The Original Popeye's Menu Looked Completely Different

Popeyes is one of the several powerhouses of fried chicken in the United States, squaring off against KFC, Chick-Fil-A, BoJangles, Zaxby, Raising Cane's, and Church's. With its unique style of New Orleans-inspired dishes in addition to its popular flagship chicken, Popeyes has established itself as an easy way to get down-home Louisiana cooking with fast-food convenience.

But way back before its famous take-out box of chicken and biscuits were even dreamt up inside of a marketing executive's head, there was a time when the Popeye's menu was a bit more exotic than your average fried chicken shack. From the moment when Popeye's founder Alvin Copeland opening the first Popeyes in 1972 (via Popular Timelines) to the first buttermilk biscuits introduced in 1983 (personally tested by founder Al Copeland himself over the course of several months to ensure their flaky perfection, says 64 Parishes), Popeyes truly did everything it could to stand out against the other fried chicken giants of the day.

Popeyes may have looked like a fledgling among the growing giants of fast food, especially Kentucky Fried Chicken, who was literally the colonel of chicken in the day. But, the key to success lied within the secret, New-Orleans inspired recipe for some of the spiciest, crunchiest, and most flavorful chicken Louisiana, and soon the world, would ever see.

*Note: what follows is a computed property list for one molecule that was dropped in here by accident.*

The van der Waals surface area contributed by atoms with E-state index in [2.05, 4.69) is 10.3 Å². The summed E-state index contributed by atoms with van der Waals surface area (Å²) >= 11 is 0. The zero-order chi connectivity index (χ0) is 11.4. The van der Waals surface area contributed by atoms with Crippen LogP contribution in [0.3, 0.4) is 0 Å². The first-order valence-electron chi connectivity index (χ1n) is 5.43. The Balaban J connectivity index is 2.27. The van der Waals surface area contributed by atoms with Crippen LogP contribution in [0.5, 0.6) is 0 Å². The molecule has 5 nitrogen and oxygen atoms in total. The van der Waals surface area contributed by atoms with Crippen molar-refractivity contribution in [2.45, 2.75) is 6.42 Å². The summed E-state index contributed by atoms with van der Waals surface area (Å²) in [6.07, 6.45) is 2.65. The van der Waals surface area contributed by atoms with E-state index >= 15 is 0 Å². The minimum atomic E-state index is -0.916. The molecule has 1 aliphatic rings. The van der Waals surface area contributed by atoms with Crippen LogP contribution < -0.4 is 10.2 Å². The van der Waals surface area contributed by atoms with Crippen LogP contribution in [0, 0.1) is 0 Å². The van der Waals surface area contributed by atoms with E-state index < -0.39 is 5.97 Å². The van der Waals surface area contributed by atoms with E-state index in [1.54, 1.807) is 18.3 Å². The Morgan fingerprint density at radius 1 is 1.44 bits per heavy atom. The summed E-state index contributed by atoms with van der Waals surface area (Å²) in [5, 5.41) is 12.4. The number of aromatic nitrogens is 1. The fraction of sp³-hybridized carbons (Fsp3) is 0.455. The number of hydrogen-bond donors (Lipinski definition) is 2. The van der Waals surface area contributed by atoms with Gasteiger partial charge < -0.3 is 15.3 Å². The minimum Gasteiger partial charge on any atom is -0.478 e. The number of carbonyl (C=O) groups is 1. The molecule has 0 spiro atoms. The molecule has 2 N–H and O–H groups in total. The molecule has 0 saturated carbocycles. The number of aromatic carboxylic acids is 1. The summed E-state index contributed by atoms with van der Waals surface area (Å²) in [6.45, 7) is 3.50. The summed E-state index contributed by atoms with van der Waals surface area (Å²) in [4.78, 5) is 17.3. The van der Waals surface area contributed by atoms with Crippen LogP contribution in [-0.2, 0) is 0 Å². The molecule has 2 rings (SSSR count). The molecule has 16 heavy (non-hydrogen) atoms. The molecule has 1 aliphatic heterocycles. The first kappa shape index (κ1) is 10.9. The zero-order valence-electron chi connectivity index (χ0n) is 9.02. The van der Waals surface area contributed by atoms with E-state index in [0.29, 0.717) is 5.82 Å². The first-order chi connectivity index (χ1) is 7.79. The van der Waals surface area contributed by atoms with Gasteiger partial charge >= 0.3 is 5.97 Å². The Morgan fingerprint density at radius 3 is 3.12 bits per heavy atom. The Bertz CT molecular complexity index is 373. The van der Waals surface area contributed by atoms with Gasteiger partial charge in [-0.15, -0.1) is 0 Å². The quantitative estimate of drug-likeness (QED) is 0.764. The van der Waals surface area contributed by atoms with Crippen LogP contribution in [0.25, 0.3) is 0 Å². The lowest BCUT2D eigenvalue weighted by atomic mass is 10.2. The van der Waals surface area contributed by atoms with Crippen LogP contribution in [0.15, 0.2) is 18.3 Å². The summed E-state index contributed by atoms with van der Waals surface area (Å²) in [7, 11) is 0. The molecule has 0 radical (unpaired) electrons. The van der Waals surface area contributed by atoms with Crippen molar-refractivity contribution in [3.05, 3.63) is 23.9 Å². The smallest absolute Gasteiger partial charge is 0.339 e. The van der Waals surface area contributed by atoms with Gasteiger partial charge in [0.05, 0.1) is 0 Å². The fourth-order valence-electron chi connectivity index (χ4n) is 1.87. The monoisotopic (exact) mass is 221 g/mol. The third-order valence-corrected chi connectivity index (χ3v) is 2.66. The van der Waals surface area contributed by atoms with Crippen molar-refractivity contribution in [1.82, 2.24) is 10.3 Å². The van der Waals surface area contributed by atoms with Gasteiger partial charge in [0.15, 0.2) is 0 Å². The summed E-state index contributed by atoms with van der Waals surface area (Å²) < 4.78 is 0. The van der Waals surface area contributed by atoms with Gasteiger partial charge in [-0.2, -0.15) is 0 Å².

The first Popeyes: flamboyant and fried

In 1976, the company opened its first franchise restaurant in Louisiana (via Popeyes), boasting a rather colorful menu to start. According to So Yummy, not only was there the obvious fried chicken, but the company boasted a variety of clams, "livers and gizzards," rice dressing, BBQ beans, cole slaw, onion rings, French fries, a chicken taco, corn on the cob, peppers, pudding, and apple pie. Gizzards? Clams? A chicken taco? Quite a far cry from the chicken, cajun fries, and biscuits of today. But it was a start, and a successful start, at that. (Check out an image of that early menu at So Yummy.)

True, you may not be able to order clams from Popeyes today, but signatures such as French fries, corn on the cob, beans, and apple pie are still on the menu, along with everything else that makes Popeyes a favorite. In May 2020, the company's same-store sales soared by 40% (via CNBC), and QSR ranks Popeyes 13th among the top 50 highest-grossing quick-service chains in the country in terms of average unit volume. The chain's chicken sandwich seems to be driving some of the increased success. Perhaps it's good marketing, perhaps good chicken, or perhaps it's just seeing those Popeyes joints shaped like French Quarter houses that makes us think of the fantastical rich culture of New Orleans and the deliciously tempting taste of Cajun cooking right in our own backyards.